Children as young as four found with weapons in schools

Thousands of children have been caught carrying weapons in school, an investigation has found - with suspects as young as four years old.

Wednesday, 16th October 2019, 6:45 am
Updated Wednesday, 16th October 2019, 7:46 am

Police seized scores of knives, blades and other sharp instruments, while a 14-year-old was caught in possession of a sword.

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Other weapons included knuckle dusters, a hammer, and a Taser, acccording to data released by police forces under the Freedom of Information Act.

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Children as young as four have been found with weapons in school, police forces have revealed (Picture: Katie Collins/PA Wire)

School leaders said the figures were ‘grim but unsurprising,’ reflecting an issue in society as a whole that schools cannot solve alone.

Police chiefs warned that violence is a growing problem among young people, and stressed that forces are working with schools to educate youngsters and explain why they should not carry weapons.

Figures released by 29 police forces in England and Wales showed there were 1,072 incidents of weapons being found in schools in the last financial year, up from 831 in the previous 12 months.

Between April and August 2019, there were a further 311 incidents.

The figure is expected to be much higher because several forces - including the Metropolitan Police, the largest in the country - did not provide data.

Knives, including lock-knives, pen knives and craft knives, were involved in 1,260 incidents across between April 2017 and summer 2019 - more than half of the incidents reported overall.

In one case, Dyfed Powys in Wales recorded an unidentified four-year-old who is said to have been in possession of a weapon. The force was unable to provide any other details.

Lucy Martindale, a youth worker from south London who lost 11 family and friends to murder, gun and knife crime during a seven-year period, said: "The situation is getting worse, even just this year.

"Some young people I speak to say before they leave the house - where most people check they have picked up their keys and wallet or purse - they check they have their knives with them.

"There needs to be more collaborative action - not just government, but the community as a whole, parents, police, coming together and trying to come up with an answer."

Chief Constable Olivia Pinkney, National Police Chiefs' Council lead for children and young people, said that although incidents are rare, forces are seeing a small number of offences on school premises involving weapons.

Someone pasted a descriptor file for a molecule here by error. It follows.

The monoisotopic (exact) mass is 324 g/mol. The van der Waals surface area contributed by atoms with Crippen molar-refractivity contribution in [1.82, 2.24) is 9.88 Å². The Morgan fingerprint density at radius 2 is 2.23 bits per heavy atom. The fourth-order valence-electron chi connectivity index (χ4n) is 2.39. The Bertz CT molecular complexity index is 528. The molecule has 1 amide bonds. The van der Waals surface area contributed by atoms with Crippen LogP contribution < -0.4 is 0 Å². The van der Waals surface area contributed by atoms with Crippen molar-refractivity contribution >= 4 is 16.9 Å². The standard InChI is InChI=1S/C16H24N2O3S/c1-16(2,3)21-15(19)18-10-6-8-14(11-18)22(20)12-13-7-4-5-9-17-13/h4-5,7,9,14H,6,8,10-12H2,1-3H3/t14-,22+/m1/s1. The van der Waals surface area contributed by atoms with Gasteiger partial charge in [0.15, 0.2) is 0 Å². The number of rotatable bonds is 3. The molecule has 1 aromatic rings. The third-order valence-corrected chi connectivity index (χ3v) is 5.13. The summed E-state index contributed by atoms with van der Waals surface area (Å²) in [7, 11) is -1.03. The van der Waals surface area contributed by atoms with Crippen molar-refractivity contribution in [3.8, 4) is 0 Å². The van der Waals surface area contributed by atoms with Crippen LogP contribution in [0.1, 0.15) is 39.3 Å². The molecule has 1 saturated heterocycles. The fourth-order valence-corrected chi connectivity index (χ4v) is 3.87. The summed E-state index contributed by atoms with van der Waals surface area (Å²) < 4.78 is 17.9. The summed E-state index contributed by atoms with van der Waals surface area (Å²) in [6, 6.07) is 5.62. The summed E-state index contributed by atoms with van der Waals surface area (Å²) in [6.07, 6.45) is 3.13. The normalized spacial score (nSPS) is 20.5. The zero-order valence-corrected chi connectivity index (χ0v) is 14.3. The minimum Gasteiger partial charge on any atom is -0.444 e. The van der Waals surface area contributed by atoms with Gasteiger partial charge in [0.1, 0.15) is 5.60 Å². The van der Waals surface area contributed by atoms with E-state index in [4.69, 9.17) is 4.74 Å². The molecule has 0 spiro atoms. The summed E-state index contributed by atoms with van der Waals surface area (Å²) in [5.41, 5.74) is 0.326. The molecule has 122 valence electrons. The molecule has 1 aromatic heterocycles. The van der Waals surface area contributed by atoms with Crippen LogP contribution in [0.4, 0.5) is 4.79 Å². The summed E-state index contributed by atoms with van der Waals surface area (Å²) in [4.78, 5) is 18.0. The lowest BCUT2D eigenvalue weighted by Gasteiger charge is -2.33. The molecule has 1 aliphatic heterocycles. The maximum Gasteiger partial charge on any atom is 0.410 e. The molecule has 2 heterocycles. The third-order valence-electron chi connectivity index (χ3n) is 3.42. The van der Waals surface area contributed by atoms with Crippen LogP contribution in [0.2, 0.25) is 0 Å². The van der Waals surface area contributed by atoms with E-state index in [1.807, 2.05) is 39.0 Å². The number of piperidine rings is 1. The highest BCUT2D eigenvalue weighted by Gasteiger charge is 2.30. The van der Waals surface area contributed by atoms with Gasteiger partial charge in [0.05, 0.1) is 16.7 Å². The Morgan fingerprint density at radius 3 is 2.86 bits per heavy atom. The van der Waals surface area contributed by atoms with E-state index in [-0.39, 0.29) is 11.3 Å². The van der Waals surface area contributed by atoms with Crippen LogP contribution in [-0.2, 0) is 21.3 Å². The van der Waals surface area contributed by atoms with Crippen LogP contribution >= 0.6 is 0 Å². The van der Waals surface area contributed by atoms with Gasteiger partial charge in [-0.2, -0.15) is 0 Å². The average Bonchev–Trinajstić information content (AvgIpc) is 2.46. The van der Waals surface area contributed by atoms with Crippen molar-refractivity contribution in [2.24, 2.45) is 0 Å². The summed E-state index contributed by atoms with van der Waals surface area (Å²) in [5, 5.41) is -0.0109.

"Serious violence is a growing problem amongst young people and we continue to work closely with partners to address this," she said.

"Police involvement in schools, whether it be officers delivering talks and interactive sessions or based in schools themselves as part of the Safer Schools Partnership, helps us to educate young people and explain why carrying a weapon is never the right choice."

Geoff Barton, general secretary of the Association of School and College Leaders, argued that cuts to policing and local support services are fuelling problems with weapons in society.

He said: "These figures are grim but unsurprising and reflect a growing problem over the prevalence of weapons in wider society."

He added: "The scourge of weapons has grown worse in recent years, and while there are a number of complex factors involved, a key issue has been cuts in policing and local support services for vulnerable families.

"Gangs have filled this vacuum and often pressure and groom young people into dealing drugs and carrying weapons.

"Schools are doing their best to tackle these problems, but they cannot possibly solve this issue on their own. They need more back-up in the form of well-resourced community support services and more investment in policing."

Paul Whiteman, general secretary of the National Association of Head Teachers , said society needs to be clear about what it is reasonable to expect of schools in terms of preventing serious violence.

"For schools, it's about education and safety," he said.

"A wider remit than that would be ineffective because the issues that underpin violent and antisocial behaviour extend far beyond the school gates. The biggest barrier to keeping young people safe is not a lack action from schools, it is a lack of funding for essential public services.

"Schools already work in partnership with the police and local authorities to prevent pupils from coming to harm and to ensure they don't cause harm to others. The problem for everyone concerned is that they are all under-resourced and over-stretched."

"It seems that most secondary schools now have explicit policies about weapons, particularly knives, with severe penalties including temporary or permanent exclusions for first offences," she said.

"Our users are supportive of this zero-tolerance approach and are reassured when their child's school has a clear policy that is proactively discussed with parents and students.

A Department for Education spokesman said: "Schools should be safe and disciplined environments for both pupils and teachers.

"We recently announced a £10 million investment to establish behaviour hubs so that schools with a track record of effectively managing pupils' behaviour can share what works with schools that need it.

"We have strengthened teachers' powers so they can take action if they suspect a pupil has brought a prohibited item, including knives, into schools."

Police forces with age-specific data showed fewer than 100 incidents involved people over 18.